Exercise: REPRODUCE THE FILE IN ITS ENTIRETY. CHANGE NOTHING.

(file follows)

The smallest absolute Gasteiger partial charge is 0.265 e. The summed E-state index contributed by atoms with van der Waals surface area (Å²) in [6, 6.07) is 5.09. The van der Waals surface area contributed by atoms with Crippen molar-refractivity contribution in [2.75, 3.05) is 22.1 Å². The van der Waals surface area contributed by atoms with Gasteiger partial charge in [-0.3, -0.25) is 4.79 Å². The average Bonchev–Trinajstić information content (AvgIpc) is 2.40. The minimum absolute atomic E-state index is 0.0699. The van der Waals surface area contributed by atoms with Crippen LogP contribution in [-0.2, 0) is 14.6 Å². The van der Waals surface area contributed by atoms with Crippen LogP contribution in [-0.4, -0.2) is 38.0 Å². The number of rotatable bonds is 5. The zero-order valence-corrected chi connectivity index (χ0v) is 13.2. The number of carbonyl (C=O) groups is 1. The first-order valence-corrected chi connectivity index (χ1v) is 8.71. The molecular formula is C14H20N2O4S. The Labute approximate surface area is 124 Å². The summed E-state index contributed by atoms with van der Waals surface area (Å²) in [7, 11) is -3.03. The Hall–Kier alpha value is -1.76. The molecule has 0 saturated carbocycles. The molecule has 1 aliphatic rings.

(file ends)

The smallest absolute Gasteiger partial charge is 0.265 e. The summed E-state index contributed by atoms with van der Waals surface area (Å²) in [6, 6.07) is 5.09. The van der Waals surface area contributed by atoms with Crippen molar-refractivity contribution in [2.75, 3.05) is 22.1 Å². The van der Waals surface area contributed by atoms with Gasteiger partial charge in [-0.3, -0.25) is 4.79 Å². The average Bonchev–Trinajstić information content (AvgIpc) is 2.40. The minimum absolute atomic E-state index is 0.0699. The van der Waals surface area contributed by atoms with Crippen LogP contribution in [-0.2, 0) is 14.6 Å². The van der Waals surface area contributed by atoms with Crippen LogP contribution in [-0.4, -0.2) is 38.0 Å². The number of rotatable bonds is 5. The zero-order valence-corrected chi connectivity index (χ0v) is 13.2. The number of carbonyl (C=O) groups is 1. The first-order valence-corrected chi connectivity index (χ1v) is 8.71. The molecular formula is C14H20N2O4S. The Labute approximate surface area is 124 Å². The summed E-state index contributed by atoms with van der Waals surface area (Å²) in [7, 11) is -3.03. The Hall–Kier alpha value is -1.76. The molecule has 0 saturated carbocycles. The molecule has 1 aliphatic rings.